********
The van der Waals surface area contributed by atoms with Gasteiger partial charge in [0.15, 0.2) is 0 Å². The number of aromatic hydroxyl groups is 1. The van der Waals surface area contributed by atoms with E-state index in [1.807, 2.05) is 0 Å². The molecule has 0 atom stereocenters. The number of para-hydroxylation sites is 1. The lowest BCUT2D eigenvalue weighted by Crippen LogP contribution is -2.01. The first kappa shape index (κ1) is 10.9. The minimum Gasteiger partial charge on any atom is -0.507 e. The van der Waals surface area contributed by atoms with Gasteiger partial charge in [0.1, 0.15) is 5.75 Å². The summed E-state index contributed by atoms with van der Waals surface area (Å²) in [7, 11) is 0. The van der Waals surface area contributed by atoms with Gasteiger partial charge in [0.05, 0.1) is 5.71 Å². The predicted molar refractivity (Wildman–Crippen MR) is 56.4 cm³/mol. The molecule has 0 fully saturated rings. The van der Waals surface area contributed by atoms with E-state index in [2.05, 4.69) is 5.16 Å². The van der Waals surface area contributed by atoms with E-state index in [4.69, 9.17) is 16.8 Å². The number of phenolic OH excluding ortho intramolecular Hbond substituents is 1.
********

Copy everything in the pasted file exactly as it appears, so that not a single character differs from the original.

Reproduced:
The van der Waals surface area contributed by atoms with Gasteiger partial charge in [0.15, 0.2) is 0 Å². The number of aromatic hydroxyl groups is 1. The van der Waals surface area contributed by atoms with E-state index in [1.807, 2.05) is 0 Å². The molecule has 0 atom stereocenters. The number of para-hydroxylation sites is 1. The lowest BCUT2D eigenvalue weighted by Crippen LogP contribution is -2.01. The first kappa shape index (κ1) is 10.9. The minimum Gasteiger partial charge on any atom is -0.507 e. The van der Waals surface area contributed by atoms with Gasteiger partial charge in [0.1, 0.15) is 5.75 Å². The summed E-state index contributed by atoms with van der Waals surface area (Å²) in [7, 11) is 0. The van der Waals surface area contributed by atoms with Gasteiger partial charge in [0.05, 0.1) is 5.71 Å². The predicted molar refractivity (Wildman–Crippen MR) is 56.4 cm³/mol. The molecule has 0 fully saturated rings. The van der Waals surface area contributed by atoms with E-state index in [2.05, 4.69) is 5.16 Å². The van der Waals surface area contributed by atoms with E-state index in [4.69, 9.17) is 16.8 Å². The number of phenolic OH excluding ortho intramolecular Hbond substituents is 1.